Marine Corps Air Station Cherry Point, N.C. --
As the enormous Marine Corps KC-130J Super Hercules flew
through the evening sky, Maj. Janine Garner’s voice came over the internal
radio as she commanded her flight crew during aerial refueling training with a
group of four F-35B Lightning aircraft belonging to Marine Aircraft Group 31, 2nd
Marine Aircraft Wing. This was just one of many flights Garner has flown since
joining the Marine Corps.
Now, stationed aboard Marine Corps Air Station Cherry Point,
N.C as the Personnel Support Detachment 14
commanding officer with Marine Aircraft Group 14,
Garner to leads her Marines with enthusiasm.
“One day, I felt this calling to our armed forces that I
couldn’t explain,” said Garner. “I didn’t really know anyone in the military,
but I felt it was where God was guiding me. I prayed a lot about it and
realized it was where the Lord wanted me to be.
“I joined the Marine Corps because it was the military
branch I felt pulled to the most. I didn’t care what [military occupational
specialty] I received. All I cared about was being able to lead Marines.”
Garner graduated Brigham Young University in 1999. After
graduating and deciding to join the Marine Corps, the idea to become a pilot
did not occur to her until after completing Officer Candidates School aboard Marine
Corps Base Quantico.
“In the realm of things I could do, I’d never seen women do
it, so it never occurred to me that [being a pilot] was something I could
aspire to, so I came into the Marine Corps on a ground contract,” said Garner. “It
wasn’t until I got to The Basic School that I decided to compete for an
Becoming a pilot in the Marine Corps requires many months of
training. Aspiring pilots must first complete six weeks of aviation pre-flight
indoctrination at Naval Air Station Pensacola, Fla., followed by 22 weeks of
primary flight training. After primary flight training, officers go through advanced
flight training, which can last 14 to 49 weeks for fixed-wing pilots or 27 to
44 weeks for rotary-wing pilots.
According to a study conducted by the Center for Naval
Analyses, seven percent of the Marine Corps is comprised of females, and only
four percent of those females are in the aviation field, making Garner one of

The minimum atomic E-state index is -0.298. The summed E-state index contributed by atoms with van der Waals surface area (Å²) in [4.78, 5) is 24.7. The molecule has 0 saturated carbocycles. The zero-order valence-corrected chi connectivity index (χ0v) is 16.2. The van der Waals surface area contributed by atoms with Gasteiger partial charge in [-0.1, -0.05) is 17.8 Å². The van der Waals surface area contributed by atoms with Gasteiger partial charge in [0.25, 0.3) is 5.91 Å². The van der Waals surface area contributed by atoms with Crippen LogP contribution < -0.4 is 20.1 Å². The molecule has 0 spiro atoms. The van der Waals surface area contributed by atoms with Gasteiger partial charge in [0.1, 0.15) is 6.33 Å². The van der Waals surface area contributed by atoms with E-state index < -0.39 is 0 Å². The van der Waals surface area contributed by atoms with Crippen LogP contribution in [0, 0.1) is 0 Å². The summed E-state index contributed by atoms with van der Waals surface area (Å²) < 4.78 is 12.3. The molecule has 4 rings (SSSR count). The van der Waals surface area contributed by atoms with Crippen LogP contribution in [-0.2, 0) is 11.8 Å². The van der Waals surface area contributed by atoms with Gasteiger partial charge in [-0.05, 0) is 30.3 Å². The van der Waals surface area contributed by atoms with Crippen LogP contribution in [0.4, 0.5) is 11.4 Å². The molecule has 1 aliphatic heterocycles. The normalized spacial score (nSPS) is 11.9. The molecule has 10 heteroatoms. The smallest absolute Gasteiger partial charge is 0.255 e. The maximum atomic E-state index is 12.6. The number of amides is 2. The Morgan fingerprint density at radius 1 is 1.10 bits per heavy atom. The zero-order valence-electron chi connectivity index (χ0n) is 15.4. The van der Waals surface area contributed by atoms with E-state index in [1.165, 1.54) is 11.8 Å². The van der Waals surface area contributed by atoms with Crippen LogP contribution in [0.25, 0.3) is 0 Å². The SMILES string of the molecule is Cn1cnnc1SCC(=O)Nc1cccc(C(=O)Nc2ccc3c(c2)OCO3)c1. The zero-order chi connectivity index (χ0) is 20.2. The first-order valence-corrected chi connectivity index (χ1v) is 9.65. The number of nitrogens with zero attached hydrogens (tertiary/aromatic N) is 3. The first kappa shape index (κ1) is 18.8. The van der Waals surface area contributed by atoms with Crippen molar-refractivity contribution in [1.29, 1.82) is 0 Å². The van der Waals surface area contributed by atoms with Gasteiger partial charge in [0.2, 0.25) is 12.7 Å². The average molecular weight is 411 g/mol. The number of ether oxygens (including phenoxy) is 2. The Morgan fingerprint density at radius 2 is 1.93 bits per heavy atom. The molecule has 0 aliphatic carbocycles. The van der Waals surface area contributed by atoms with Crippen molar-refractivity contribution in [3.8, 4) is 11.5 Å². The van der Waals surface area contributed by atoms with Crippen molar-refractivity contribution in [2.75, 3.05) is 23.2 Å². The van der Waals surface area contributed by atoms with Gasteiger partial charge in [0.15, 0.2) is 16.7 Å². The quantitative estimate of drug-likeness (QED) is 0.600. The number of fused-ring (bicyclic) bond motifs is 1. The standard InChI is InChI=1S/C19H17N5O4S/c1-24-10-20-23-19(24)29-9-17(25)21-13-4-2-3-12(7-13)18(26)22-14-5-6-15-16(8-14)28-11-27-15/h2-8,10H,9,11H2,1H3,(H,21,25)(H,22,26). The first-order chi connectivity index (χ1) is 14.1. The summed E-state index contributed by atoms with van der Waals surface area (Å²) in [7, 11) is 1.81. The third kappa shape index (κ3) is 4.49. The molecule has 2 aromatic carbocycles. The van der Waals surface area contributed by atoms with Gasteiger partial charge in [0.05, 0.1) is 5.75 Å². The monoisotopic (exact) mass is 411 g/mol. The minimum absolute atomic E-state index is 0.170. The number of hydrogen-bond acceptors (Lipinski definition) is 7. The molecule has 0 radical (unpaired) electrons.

“I love it,” said Garner. “From the very first flight, I
knew this was for me. I’m certain I would have been happy no matter what I did
in the Marine Corps because leading Marines is ultimately what I wanted to do,
but by golly, flying is just awesome.”
When asked what it’s like to be a female pilot in the Marine
Corps, Garner said she is not fond of the question because it implies male and
female pilots are not the same.
“I recognize that there are very few women who fly in the
Marine Corps,” said Garner. “When you remove the gender from it, flying is
honestly one of the greatest equalizers there are. It doesn’t matter how strong
I am, how fast I can run, or how many pull ups I can do. What matters is how
well I hit the books, prepare for my flights, and act professionally towards my
“You have to be a consummate professional in an aircraft
because the lives of your crew members depend on that. So being a female pilot
is wonderful in that, once you get into the plane, gender has absolutely
nothing to do with it.”
Garner also said when it comes to leading her Marines, she
tries to approach everything genuinely.
“I try to lead by example but I also recognize that I am not
perfect,” said Garner. “My job as the commanding officer isn’t to run around
and be the decider. My job is to take care of the health and welfare of my
Marines. So paying attention, leading by example and being genuine is key.”
One thing that Garner learned since her first day in the
Marine Corps and has stuck with her throughout her career is to never let
yourself think you can’t accomplish your goals.
“Don’t allow yourself to be limited just because you’ve
never seen someone like yourself in the position you want to be in,” said
Garner. “If you want to do it, go for it."